According to JLL's latest Hong Kong Residential Market Monitor released this week, amongst Hong Kong projects completed in the first half of 2023, only 55% of units were sold as of the end of June 2023, lower than the average sell-through rate of 78% over the last five years, a sign of the slowdown of residential sales. Since most buyers will likely maintain a wait-and-see attitude, the demand in the primary market is expected to remain under pressure in the second half of the year. Given the current home buying sentiment, developers will have to set realistic and updated prices, sometimes below the prevailing market price, to achieve a decent sales velocity. Developers that are constrained in adapting aggressive pricing strategies should expect slow and cold market responses and may delay launches.
The sell-through rates of the new completion for each year ranged between 76% and 86% from 2018 to 2021. There were 21,200 new flats completed in 2022, and the sell-through rate dropped to 67% due to the pandemic and a weakening economy. Despite the pandemic coming to an end, borders reopened, and only 7,600 flats were completed in 1H23, the sell-through rate further declined to 55%. The primary market recovery has also been slower than expected. By July, out of the projected 20,000 units to be launched this year, only 4,800 units from major projects were launched. Recent project launches, including "La Montagne" in Wong Chuk Hang and "The Grands" in Tokwawan, had lukewarm performances, with 44% and 57% first-day sell-through rates, respectively.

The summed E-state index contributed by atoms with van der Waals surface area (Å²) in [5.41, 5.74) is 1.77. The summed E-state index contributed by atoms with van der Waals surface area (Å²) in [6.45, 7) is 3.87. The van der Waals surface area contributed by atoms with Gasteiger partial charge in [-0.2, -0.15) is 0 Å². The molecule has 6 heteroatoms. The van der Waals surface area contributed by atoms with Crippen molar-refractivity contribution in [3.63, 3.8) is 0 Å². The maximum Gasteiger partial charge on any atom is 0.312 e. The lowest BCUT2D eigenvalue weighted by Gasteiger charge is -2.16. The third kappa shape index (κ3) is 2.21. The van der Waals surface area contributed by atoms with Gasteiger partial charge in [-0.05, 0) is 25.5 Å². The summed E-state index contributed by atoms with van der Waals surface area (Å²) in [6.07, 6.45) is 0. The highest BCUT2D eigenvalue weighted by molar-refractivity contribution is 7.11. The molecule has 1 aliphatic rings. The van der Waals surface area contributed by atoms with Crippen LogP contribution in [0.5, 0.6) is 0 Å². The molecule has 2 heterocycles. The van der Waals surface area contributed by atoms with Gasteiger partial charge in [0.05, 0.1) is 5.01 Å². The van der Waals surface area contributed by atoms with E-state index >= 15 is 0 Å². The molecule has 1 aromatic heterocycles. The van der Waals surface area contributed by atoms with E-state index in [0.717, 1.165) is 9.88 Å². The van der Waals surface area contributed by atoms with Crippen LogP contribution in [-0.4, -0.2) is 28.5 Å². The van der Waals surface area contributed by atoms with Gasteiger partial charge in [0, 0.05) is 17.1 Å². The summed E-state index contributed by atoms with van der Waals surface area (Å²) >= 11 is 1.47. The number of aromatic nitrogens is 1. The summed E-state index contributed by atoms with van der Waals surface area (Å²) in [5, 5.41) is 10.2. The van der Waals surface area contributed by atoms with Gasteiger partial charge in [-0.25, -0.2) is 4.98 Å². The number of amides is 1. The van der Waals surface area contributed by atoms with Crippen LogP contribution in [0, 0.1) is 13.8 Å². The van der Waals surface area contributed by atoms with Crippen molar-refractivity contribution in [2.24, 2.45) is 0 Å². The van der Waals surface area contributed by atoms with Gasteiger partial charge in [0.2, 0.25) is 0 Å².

Norry Lee, Senior Director of Projects Strategy and Consultancy Department at JLL in Hong Kong commented, "The overall price index fell by 1.4% in May and June, 12.3% lower than the market peak in 2021. But the transaction volume dropped by over 30% y-o-y. The slowdown in property sales in primary and secondary markets reflects that most buyers have adopted a wait-and-see attitude and are reluctant to buy flats as they anticipate housing prices will drop. The new mass residential projects have to offer a bigger discount to lure buyers. "Coastline II" in Yau Tong is one of the examples where the prices are attractive to buyers, marking the start of a price war. We expect some developers will follow the price cuts later this year while the others may slow down project launches."
On the other hand, the residential leasing market has returned to an upcycle. Cathie Chung, Senior Director of Research at JLL in Hong Kong said, "Figures from the Rating and Valuation Department show that housing prices dropped in May and June. But the overall rental index climbed 3.2% in the first half of the year, indicating that some of the housing demand has shifted to the leasing market. We expect the rents will edge higher due to the influx of non-local students and talents into the city."
Chung added that some mainland Chinese cities have recently relaxed mortgage rules for second-time home buyers who have paid off their existing mortgages to revive the housing market. Although Hong Kong has relaxed the cooling measures on stamp duties and mortgage restrictions, it has had no impact on the housing market and the government should open its policy toolbox wider to let the property market regain its normal efficiency.